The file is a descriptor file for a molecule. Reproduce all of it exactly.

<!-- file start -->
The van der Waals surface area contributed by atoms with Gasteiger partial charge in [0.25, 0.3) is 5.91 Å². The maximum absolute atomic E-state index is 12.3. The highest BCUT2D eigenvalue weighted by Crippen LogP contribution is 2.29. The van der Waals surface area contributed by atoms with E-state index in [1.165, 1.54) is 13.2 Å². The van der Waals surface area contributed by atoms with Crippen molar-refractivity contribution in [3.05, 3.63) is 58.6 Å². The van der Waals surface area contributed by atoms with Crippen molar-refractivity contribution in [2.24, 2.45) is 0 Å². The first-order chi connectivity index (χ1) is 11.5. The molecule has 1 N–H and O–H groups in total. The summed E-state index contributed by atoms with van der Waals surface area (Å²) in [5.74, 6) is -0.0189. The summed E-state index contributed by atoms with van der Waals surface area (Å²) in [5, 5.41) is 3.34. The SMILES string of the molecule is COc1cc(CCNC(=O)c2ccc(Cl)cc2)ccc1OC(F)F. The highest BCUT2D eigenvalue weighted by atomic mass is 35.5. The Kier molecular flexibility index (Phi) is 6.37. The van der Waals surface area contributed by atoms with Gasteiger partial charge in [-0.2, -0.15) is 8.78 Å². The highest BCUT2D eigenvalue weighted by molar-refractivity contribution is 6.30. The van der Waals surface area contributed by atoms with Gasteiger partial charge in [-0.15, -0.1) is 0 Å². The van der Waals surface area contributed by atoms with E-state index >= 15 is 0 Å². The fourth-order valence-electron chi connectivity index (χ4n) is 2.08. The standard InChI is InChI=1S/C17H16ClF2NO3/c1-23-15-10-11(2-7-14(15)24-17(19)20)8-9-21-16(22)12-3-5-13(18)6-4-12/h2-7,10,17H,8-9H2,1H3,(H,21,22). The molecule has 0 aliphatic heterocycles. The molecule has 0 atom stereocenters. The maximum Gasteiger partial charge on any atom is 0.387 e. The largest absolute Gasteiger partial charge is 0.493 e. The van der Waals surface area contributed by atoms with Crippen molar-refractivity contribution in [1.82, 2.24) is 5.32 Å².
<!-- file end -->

The van der Waals surface area contributed by atoms with Gasteiger partial charge in [0.25, 0.3) is 5.91 Å². The maximum absolute atomic E-state index is 12.3. The highest BCUT2D eigenvalue weighted by Crippen LogP contribution is 2.29. The van der Waals surface area contributed by atoms with E-state index in [1.165, 1.54) is 13.2 Å². The van der Waals surface area contributed by atoms with Crippen molar-refractivity contribution in [3.05, 3.63) is 58.6 Å². The van der Waals surface area contributed by atoms with Crippen molar-refractivity contribution in [2.24, 2.45) is 0 Å². The first-order chi connectivity index (χ1) is 11.5. The molecule has 1 N–H and O–H groups in total. The summed E-state index contributed by atoms with van der Waals surface area (Å²) in [5.74, 6) is -0.0189. The summed E-state index contributed by atoms with van der Waals surface area (Å²) in [5, 5.41) is 3.34. The SMILES string of the molecule is COc1cc(CCNC(=O)c2ccc(Cl)cc2)ccc1OC(F)F. The highest BCUT2D eigenvalue weighted by atomic mass is 35.5. The Kier molecular flexibility index (Phi) is 6.37. The van der Waals surface area contributed by atoms with Gasteiger partial charge in [-0.2, -0.15) is 8.78 Å². The highest BCUT2D eigenvalue weighted by molar-refractivity contribution is 6.30. The van der Waals surface area contributed by atoms with Gasteiger partial charge in [-0.15, -0.1) is 0 Å². The van der Waals surface area contributed by atoms with E-state index >= 15 is 0 Å². The fourth-order valence-electron chi connectivity index (χ4n) is 2.08. The standard InChI is InChI=1S/C17H16ClF2NO3/c1-23-15-10-11(2-7-14(15)24-17(19)20)8-9-21-16(22)12-3-5-13(18)6-4-12/h2-7,10,17H,8-9H2,1H3,(H,21,22). The molecule has 0 aliphatic heterocycles. The molecule has 0 atom stereocenters. The maximum Gasteiger partial charge on any atom is 0.387 e. The largest absolute Gasteiger partial charge is 0.493 e. The van der Waals surface area contributed by atoms with Crippen molar-refractivity contribution in [1.82, 2.24) is 5.32 Å².